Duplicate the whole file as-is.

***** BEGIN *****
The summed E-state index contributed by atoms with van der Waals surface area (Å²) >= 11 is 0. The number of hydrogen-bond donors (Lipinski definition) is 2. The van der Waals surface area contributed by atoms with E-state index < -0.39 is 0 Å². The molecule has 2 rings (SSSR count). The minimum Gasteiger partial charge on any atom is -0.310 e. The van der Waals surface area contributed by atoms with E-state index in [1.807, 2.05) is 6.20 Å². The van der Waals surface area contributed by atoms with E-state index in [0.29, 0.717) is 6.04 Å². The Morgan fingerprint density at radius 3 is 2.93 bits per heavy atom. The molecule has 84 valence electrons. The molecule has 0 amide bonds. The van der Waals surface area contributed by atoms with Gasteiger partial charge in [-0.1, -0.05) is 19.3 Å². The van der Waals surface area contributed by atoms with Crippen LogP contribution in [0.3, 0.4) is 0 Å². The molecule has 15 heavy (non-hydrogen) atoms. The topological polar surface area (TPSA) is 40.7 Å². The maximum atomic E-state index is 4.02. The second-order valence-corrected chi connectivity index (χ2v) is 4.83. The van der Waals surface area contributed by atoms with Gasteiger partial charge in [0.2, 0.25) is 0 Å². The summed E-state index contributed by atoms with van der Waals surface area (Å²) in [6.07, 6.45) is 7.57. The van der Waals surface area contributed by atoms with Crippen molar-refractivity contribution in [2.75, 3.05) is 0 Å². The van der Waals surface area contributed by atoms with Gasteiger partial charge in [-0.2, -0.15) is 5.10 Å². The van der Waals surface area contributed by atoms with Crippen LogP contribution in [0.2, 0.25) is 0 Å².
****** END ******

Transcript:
The summed E-state index contributed by atoms with van der Waals surface area (Å²) >= 11 is 0. The number of hydrogen-bond donors (Lipinski definition) is 2. The van der Waals surface area contributed by atoms with E-state index < -0.39 is 0 Å². The molecule has 2 rings (SSSR count). The minimum Gasteiger partial charge on any atom is -0.310 e. The van der Waals surface area contributed by atoms with E-state index in [1.807, 2.05) is 6.20 Å². The van der Waals surface area contributed by atoms with E-state index in [0.29, 0.717) is 6.04 Å². The Morgan fingerprint density at radius 3 is 2.93 bits per heavy atom. The molecule has 84 valence electrons. The molecule has 0 amide bonds. The van der Waals surface area contributed by atoms with Gasteiger partial charge in [-0.1, -0.05) is 19.3 Å². The van der Waals surface area contributed by atoms with Crippen LogP contribution in [0.3, 0.4) is 0 Å². The molecule has 15 heavy (non-hydrogen) atoms. The topological polar surface area (TPSA) is 40.7 Å². The maximum atomic E-state index is 4.02. The second-order valence-corrected chi connectivity index (χ2v) is 4.83. The van der Waals surface area contributed by atoms with Gasteiger partial charge in [0.2, 0.25) is 0 Å². The summed E-state index contributed by atoms with van der Waals surface area (Å²) in [6.07, 6.45) is 7.57. The van der Waals surface area contributed by atoms with Crippen molar-refractivity contribution in [2.75, 3.05) is 0 Å². The van der Waals surface area contributed by atoms with Gasteiger partial charge in [-0.2, -0.15) is 5.10 Å². The van der Waals surface area contributed by atoms with Crippen LogP contribution in [0.2, 0.25) is 0 Å².